Household income falls for 2nd straight quarter
Statistics Korea data showed yesterday that household income fell for the second straight quarter in the third quarter from a year earlier. However, household spending saw an increase mostly due to government stimulus packages.
The statistics agency said the average monthly income of households with at least two family members stood at 3.45 million won ($2,973.40) during the July-September period. That was 1.4 percent less compared with the third quarter of 2008. In the second quarter, household income contracted by 0.1 percent from a year earlier.
The agency partly attributed the decrease in the third quarter to the fact that Chuseok came in October, in the fourth quarter, this year. On the lunar calendar, Chuseok falls on Aug. 15. The date varies widely on the solar calendar. During this national holiday many companies give bonuses to employees. Last year it fell in September. Household income from bonuses fell 9.5 percent in the third quarter from a year earlier, the Statistics Korea data showed. Household spending rose 1.4 percent to 2.82 million won, the agency said, although the inflation-adjusted increase was only 0.1 percent.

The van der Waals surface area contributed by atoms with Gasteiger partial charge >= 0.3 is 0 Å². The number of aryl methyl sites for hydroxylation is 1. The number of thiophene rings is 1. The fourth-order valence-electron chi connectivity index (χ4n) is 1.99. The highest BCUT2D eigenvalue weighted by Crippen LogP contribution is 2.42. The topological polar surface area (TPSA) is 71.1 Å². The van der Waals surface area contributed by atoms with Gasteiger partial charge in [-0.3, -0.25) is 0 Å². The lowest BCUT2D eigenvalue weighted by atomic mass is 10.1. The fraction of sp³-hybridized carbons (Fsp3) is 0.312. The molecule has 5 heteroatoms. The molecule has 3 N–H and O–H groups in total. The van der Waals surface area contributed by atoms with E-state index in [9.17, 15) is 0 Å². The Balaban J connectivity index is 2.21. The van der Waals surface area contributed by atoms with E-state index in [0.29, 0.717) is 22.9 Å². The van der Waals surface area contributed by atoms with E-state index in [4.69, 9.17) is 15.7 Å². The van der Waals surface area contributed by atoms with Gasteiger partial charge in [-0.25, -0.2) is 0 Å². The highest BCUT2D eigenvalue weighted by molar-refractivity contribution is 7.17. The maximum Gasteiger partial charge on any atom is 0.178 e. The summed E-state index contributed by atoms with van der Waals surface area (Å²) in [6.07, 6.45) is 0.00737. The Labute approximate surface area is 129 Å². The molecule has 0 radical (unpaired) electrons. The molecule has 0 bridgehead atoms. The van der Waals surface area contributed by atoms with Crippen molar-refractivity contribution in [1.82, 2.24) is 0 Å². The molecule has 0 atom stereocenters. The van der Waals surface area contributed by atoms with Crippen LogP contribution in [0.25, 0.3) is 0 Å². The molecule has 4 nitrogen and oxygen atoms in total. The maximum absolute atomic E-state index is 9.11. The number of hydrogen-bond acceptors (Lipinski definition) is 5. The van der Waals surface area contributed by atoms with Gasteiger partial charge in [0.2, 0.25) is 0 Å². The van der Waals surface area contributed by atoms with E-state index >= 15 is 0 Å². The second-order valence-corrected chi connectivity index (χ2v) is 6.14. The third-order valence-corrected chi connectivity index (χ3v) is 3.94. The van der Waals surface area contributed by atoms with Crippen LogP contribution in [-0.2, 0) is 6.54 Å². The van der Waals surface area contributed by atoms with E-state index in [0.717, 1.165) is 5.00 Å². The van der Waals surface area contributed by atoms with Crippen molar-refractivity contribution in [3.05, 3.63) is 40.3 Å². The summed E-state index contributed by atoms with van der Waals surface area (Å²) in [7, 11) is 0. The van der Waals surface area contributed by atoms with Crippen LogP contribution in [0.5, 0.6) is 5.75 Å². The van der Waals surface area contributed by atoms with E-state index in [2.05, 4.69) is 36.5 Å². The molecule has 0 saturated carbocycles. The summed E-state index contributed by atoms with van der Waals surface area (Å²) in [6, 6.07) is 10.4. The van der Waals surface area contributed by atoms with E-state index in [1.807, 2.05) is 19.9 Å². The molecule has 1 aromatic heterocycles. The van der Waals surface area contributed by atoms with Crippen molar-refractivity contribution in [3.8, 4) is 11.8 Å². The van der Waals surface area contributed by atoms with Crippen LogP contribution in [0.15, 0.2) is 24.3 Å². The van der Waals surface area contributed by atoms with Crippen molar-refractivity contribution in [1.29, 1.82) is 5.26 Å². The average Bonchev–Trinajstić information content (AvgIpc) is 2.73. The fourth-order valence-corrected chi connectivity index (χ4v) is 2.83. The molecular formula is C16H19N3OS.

The agency said people increased spending on health care, transportation and televisions. Because of state tax breaks on the purchase of cars and growing concern over a new flu epidemic, spending on transportation and health rose 11.1 percent and 12.4 percent, respectively. The purchase of cars rose 78.9 percent in the third quarter from a year earlier.
The spending on entertainment and cultural activities rose 16.3 percent as people increased the purchase of large-sized televisions. The government plans to impose an individual consumption tax on large home electronic appliances beginning next year.
Spending on video and audio devices rose 40.3 percent in the third quarter from a year earlier. The government said the sluggish employment condition and slowing wages also played a part in the decrease of income. However, it said things would have been worse without the state job creation project and tax credits for labor.
By Moon Gwang-lip [firstname.lastname@example.org]